Wednesday, May 03, 2006

Celan, Trakl, Bly

It is obvious that Paul Celan was influenced by surrealism but it is also equally clear that he was interested in and felt an attraction to German Expressionist literature. We know that he read Kafka and felt an affinity to him and that he also felt close to the German writer Georg Trakl.

John Felstiner quotes from a letter that Celan wrote to his friend, Sperber: “I’m much less attracted to Else Lasker-Schüler’s poems than to Trakl and Éluard, and also because I didn’t know what Ludwig von Ficker thought of her poems. But then Ludwig von Ficker took from his desk Lasker-Schüler’s latest volume, The Blue Clavier, it was a copy of the book published in Jerusalem, and began speaking of this poet in such a way that I saw she meant every bit as much to him as Trakl. He also thought Trakl himself was often very indebted to her. And he talked to me as if even I were one of them. What especially delighted me was that he really entered into the Jewishness of my poems-as you well know, that counts a great deal to me.”(Felstiner, 55)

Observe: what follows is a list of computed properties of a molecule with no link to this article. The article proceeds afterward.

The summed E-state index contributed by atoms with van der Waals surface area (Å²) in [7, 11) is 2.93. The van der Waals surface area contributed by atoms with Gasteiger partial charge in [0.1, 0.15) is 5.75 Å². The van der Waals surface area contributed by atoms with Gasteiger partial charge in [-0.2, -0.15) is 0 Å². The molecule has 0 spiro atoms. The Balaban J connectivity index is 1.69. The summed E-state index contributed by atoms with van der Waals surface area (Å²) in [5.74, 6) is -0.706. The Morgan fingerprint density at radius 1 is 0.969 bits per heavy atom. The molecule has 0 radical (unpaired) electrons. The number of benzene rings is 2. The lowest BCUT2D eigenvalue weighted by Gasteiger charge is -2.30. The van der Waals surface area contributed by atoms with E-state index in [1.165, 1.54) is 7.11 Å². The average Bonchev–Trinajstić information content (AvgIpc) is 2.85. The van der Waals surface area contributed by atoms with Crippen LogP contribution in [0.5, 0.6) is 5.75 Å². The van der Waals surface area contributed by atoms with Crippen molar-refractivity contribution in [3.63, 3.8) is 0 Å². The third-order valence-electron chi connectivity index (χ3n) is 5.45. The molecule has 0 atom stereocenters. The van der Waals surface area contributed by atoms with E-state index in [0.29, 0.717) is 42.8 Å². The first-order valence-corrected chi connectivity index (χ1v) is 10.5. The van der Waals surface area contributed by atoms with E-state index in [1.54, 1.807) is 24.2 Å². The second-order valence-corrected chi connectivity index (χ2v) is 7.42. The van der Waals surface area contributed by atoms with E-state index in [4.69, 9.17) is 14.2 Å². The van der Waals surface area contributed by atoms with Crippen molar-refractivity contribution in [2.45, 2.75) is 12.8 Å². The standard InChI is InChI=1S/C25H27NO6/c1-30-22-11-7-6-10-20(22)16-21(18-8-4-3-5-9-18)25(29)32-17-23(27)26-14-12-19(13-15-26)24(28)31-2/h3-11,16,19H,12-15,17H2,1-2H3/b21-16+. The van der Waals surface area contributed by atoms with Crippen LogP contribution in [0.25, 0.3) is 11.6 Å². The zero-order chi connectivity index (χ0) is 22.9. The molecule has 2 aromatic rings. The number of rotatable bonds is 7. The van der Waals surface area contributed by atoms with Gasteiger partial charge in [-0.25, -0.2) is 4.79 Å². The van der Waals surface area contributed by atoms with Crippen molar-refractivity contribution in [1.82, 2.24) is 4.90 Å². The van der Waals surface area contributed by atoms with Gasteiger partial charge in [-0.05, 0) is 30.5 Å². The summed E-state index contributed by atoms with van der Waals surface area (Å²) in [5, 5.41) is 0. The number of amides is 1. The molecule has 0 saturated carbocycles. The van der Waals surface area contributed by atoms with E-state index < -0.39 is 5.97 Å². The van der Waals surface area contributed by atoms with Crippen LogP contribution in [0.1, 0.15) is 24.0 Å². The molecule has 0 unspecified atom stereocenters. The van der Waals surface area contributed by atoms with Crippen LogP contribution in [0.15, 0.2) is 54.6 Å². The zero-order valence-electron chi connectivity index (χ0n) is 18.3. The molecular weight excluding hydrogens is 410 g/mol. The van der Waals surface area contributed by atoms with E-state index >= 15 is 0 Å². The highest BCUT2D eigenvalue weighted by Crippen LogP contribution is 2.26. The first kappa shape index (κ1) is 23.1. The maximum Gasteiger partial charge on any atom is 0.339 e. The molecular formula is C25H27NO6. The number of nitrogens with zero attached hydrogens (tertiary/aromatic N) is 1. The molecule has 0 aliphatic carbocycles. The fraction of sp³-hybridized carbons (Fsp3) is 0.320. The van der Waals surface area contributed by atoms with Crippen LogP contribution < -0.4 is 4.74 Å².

Georg Trakl was an Austrian expressionist. He knew Kokoschka and was subsidized secretly by Ludwig Wittgenstein.

Robert Bly and James Wright have translated some of Trakl’s poetry beautifully into English. Bly writes in his introduction: “In a good poem made by Georg Trakl images follow one another in a way that is somehow stately. The images have a mysterious connection with each other. The rhythm is slow and heavy, like the mood of someone in a dream.”

Here is the first stanza of a poem entitled “Summer” translated by Bly and Wright:

At evening the complaint of the cuckoo
Grows still in the wood.
The grain bends its head deeper,
The red poppy.

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